On smart editing tests

At You Don’t Say, John McIntyre digresses a bit to describe his test for copy editing candidates:

Back in the day, when The Sun was still regularly hiring copy editors,* my brutal applicant test contained a short article that had nothing much the matter with it. Any applicant who went to town on it, penciling in multiple corrections or recasting sentences, was automatically disqualified, because such an editor would (a) take forever to get anything done and (b) bring down on my head a storm of complaints from writers about edits that could not be justified.


*We were repeatedly interviewing and testing because as soon as my hires displayed their mettle, they were promoted off the desk or plucked from the paper altogether by parties like The New York Expletive Times.

This reminds me of the proofreading test I took when I was hired at Monotype (now Six Red Marbles), also in Baltimore. Anxious to do well, I’d been studying the Chicago Manual of Style and boning up on grammar. My prospective boss, Jay Bernarding, slid across the desk a Spot the Difference photo set (which reminded me of the Double Check game on Highlights children’s magazine covers). He told me there were seven differences between the photos and would time how long it took me to find them. I did so pretty quickly (and that’s one reason I got the job), but he later told me that some people couldn’t find all seven, some took more than five minutes, and he was looking for people who could see what was wrong on a typeset page rather than trying to edit text that had already been through two or three passes with several editors and was about as good as it was gonna get.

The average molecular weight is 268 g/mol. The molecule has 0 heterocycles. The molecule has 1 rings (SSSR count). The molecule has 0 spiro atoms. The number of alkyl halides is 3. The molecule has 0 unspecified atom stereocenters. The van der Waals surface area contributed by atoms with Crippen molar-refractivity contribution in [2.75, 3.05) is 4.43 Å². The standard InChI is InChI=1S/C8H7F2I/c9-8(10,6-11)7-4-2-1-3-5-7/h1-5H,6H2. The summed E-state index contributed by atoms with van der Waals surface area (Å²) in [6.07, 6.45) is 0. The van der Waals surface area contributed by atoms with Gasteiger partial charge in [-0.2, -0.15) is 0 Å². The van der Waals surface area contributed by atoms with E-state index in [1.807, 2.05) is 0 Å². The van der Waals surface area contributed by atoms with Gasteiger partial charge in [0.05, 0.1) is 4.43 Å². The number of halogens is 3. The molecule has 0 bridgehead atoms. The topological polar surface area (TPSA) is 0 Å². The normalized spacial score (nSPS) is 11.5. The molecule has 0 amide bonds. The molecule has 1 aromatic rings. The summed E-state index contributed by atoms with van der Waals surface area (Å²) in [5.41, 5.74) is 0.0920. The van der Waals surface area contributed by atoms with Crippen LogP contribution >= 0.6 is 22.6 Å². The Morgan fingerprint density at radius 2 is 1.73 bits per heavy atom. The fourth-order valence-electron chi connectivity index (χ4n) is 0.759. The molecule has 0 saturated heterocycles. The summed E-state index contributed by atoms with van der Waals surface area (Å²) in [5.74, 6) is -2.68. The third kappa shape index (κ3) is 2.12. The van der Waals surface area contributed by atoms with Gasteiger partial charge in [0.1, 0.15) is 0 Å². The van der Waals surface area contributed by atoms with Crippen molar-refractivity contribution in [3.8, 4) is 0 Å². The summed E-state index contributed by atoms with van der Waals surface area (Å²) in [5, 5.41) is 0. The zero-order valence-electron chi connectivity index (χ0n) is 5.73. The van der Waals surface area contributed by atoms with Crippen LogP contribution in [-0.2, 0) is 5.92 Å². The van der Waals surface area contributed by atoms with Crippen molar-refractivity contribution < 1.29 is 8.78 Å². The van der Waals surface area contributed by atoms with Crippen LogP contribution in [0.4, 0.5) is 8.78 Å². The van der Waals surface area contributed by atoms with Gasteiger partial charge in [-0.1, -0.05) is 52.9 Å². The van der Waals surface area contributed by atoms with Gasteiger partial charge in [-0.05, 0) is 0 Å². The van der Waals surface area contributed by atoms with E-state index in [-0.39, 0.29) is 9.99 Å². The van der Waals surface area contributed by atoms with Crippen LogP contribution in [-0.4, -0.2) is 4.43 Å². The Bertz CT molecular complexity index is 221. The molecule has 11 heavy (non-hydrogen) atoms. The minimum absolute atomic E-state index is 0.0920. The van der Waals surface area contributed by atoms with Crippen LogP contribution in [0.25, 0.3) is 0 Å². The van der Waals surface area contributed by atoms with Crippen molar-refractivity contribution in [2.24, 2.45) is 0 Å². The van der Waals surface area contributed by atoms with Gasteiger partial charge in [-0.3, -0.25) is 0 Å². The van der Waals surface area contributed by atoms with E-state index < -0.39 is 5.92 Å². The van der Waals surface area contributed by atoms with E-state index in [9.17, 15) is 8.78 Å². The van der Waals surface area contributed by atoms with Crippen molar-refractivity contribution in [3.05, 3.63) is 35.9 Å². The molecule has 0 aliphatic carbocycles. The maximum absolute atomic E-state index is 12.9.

NPR News graphic recreating a Highlights magazine

Click through to see the full-size image. Download it and open in Paint if you suddenly have a burning need to find and circle all 12 differences.

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